Stay-at-home guys, domestic engineer or otherwise, have total control of the TV – at least during the day. Granted, there isn’t much on of interest during the day, unless you are a closet soap opera fan (if so you might want to kept that nugget of information from your best buds), or think Judge Judy is hot. You could watch Regis fawning over himself, or the catfights on The View.
But for me, every July, primetime begins at 5:30 AM PST. That is the West Coast start of the Tour de France.
Okay, I don’t get up at 5:30, but close. Already a 6ish riser, in July, grabbing the remote is the first thing I do. Well, I put clothes on first. The broadcast is finished by 9 AM, leaving me with a full day to fulfill my Domestic Engineer Guy duties, work in some writing time, play computer Solitaire, and watch the grass grow.
I am a Tour de France groupie. Yes, I rooted for Lance during his incredible record-breaking run. But I also was a devotee during the three years he “retired.” I believe the Tour to be the #1 athletic challenge in the world, surpassing Ironman, triathlons, 100-mile endurance runs, and 50-year marriages. Any winner awes me, regardless of nationality.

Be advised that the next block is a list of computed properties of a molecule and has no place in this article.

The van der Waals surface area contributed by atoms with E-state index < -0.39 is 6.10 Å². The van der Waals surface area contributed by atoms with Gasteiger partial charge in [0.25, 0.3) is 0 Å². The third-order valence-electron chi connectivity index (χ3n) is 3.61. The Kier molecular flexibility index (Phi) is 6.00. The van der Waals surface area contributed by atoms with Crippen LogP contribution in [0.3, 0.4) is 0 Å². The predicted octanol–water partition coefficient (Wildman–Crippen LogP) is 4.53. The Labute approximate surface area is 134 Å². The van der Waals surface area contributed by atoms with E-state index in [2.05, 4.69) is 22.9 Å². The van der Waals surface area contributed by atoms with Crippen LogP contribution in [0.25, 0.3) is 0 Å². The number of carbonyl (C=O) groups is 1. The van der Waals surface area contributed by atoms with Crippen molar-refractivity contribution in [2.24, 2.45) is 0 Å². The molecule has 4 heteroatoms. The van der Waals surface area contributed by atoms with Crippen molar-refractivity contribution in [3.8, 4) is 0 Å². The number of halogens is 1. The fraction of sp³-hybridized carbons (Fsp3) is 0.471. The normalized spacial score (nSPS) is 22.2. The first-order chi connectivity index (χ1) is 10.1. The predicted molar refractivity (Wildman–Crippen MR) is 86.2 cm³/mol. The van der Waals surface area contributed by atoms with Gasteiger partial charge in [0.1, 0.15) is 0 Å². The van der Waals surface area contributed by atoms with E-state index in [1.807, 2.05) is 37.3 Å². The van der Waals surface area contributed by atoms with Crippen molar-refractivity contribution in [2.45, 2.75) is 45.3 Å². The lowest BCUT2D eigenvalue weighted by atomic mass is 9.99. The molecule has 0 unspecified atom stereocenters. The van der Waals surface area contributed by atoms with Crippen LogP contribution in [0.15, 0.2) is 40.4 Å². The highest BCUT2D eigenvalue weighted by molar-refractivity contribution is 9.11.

Lance is back, at age 37. That still seems quite young to me. To the Tour, it is not. I’m pulling for him again, and not just because he is American. He is a walking medical miracle, not only because he is a cancer survivor, but because he is a cancer survivor who has won a record seven Tour titles.
After one victory he was quoted as saying, “I believe that the man who works hardest deserves to win. When it is pouring rain and you go ride for six hours with no one on the side of the road cheering you on or booing you, that’s why you get to nights like tonight.”
His above average femur bones’ length, one-third larger heart, and higher capacity lungs don’t hurt. Cap that with a 4-5% body fat at Tour time.
A native Texan, Lance is multi-lingual, fluent in English, French, and Texan.
The next few weeks will tell if the Tour has once again become The Tour de Lance.